Spousal support, often referred to as alimony, refers to the money that one spouse may have to pay to the other for their financial support following a divorce or separation. It can be determined based on agreement, although often arises following a contentious process.
This article looks at who might be entitled to spousal support under Canadian law and what happens if the partners were married and divorced overseas. We look at a recent decision of the Ontario Superior Court of Justice in which spousal support was claimed after the parties were married and divorced under the law of a foreign country.
When a married couple divorces, either spouse can ask for spousal support under the Divorce Act.
Entitlement to spousal support is not automatic. It may be granted if payment meets one or more of the main purposes of spousal support set out in the legislation, such as to recognize an economic disadvantage suffered by one spouse during the relationship or relieve economic hardship arising from the breakdown of the relationship.
The situation is complicated if the marriage and divorce occur outside Canada. We highly recommend that you seek the guidance of an experienced family lawyer if this applies to you.
Generally, under the Divorce Act, spousal support is dealt with as a “corollary relief proceeding”. An Ontario court only has jurisdiction to hear and determine such a proceeding if the court has granted a divorce to either of the former spouses. This means that a Canadian divorce is required in order to seek spousal support in Canada under the Divorce Act.
In Abraham v Gallo, the applicant wife applied to an Ontario court for spousal support. The parties were born and married in Egypt, then moved to Canada. They separated in 2016 and the respondent husband told the applicant of his intention to divorce her under Islamic law. The respondent attended the Egyptian Embassy in Ottawa in 2018 to sign documentation required for the divorce declaration and the applicant later did the same. The Registrar General of Ontario recognized the Egyptian divorce and issued the respondent a marriage licence so he could remarry.
In 2019, the applicant commenced litigation in Ontario seeking spousal support. She acknowledged the Egyptian divorce in the application, but in 2020 raised the issue of the invalidity of the divorce. The Ontario court cannot make an order for spousal support unless the divorce was granted by a Canadian court. Therefore, the applicant could not claim spousal support in Ontario unless the Egyptian divorce is not recognized in Ontario.
Under the Divorce Act, there are some rules that recognize foreign divorces, for example, a foreign divorce granted by another country’s authorities is recognized in Canada if either former spouse was ordinarily a resident in that country for at least one year immediately preceding the start of the divorce proceedings.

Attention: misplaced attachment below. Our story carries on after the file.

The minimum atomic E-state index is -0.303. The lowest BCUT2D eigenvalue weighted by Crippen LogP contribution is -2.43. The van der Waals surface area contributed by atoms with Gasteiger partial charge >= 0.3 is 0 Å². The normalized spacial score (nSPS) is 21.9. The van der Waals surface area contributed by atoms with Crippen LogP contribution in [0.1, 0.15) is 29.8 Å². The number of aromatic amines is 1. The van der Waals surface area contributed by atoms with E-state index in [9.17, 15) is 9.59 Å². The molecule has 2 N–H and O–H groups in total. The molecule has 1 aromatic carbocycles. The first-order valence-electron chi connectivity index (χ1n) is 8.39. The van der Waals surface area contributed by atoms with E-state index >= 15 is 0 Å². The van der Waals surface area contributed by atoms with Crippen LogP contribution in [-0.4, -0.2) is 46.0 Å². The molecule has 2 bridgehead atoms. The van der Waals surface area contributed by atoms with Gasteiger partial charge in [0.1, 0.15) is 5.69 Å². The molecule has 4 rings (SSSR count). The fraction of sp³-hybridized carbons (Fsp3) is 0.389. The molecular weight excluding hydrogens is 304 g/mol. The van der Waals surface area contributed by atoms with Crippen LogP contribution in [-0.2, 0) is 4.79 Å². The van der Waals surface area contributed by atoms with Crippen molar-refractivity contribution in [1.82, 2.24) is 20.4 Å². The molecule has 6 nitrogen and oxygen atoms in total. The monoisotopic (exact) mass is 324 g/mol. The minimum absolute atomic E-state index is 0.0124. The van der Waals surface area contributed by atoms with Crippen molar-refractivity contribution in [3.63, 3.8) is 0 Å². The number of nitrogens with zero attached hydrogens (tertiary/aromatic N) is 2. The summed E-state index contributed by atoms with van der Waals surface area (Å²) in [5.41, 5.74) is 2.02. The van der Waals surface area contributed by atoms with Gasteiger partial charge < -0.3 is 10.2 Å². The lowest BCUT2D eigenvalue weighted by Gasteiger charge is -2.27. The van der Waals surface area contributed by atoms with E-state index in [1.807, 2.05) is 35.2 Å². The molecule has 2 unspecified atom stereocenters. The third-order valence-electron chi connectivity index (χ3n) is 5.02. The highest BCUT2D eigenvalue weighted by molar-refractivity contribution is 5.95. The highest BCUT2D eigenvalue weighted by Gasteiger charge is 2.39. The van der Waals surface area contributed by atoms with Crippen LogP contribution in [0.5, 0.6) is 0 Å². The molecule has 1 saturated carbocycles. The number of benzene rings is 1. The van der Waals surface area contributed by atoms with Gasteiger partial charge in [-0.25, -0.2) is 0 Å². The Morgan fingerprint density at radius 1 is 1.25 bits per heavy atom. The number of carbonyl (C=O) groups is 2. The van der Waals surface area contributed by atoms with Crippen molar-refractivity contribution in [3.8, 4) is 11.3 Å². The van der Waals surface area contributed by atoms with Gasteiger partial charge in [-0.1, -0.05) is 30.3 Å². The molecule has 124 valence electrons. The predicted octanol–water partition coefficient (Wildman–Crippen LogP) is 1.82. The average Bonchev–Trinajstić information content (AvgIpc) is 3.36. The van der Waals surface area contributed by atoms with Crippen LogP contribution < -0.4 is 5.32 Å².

That didn’t apply in this case because the parties resided in Canada immediately before the divorce proceedings. Therefore, Justice MacLeod had to apply the common law principles to determine if the divorce was to be recognized.
His Honour referred to another case that summarized these principles:
At common law, there are presumptions in favour of the validity of a foreign divorce decree … The grounds upon which the court will decline to recognize a foreign divorce are very limited, and include the following:
1. The Respondent did not receive notice of the Divorce Application;
2. The foreign divorce is contrary to Canadian public policy;
3. The foreign court or other authority that granted the divorce (“the granting authority”) did not have the jurisdiction to do so under the law of the foreign country;
4. Where there is evidence of fraud going to the jurisdiction of the granting authority; or
5. There was a denial of natural justice by the granting authority in making the divorce order.
The applicant claimed that the divorce was invalid on a number of grounds. She argued that she was pressured into formalizing the Islamic divorce and threatened to disclose the separation to her family. Justice MacLeod held that this did not constitute duress that invalidates consent. Furthermore, there was no denial of natural justice to the applicant – she was notified of his intention and proceeded to confirm her consent.
His Honour rejected the applicant’s argument that the Egyptian divorce should not be recognized on public policy grounds, based on her lesser spousal support claim under Egyptian law. Applying Supreme Court of Canada case law, his Honour held that although this “may be a perceived injustice in terms of redistribution of finances upon the dissolution of a marriage”, it was not a moral issue that warranted intervention. His Honour agreed with the respondent’s argument that if the Egyptian divorce was not recognized, he would have two current spouses or have his current marriage retroactively invalidated, which would be a legal and moral issue that public policy dictates must be avoided.
Justice MacLeod refused the applicant’s request to not recognize the Egyptian divorce. As a result, the applicant’s claim for spousal support was dismissed.
NULaw and its predecessors have been helping clients in Toronto since 1953. We have extensive knowledge of Ontario and Canadian family law issues and regularly provide honest and practical legal advice on these matters. We help our clients reach fair and efficient solutions to all of their separation and divorce issues, including spousal support and property division. Contact us online or at 416-481-5604 to book a consultation.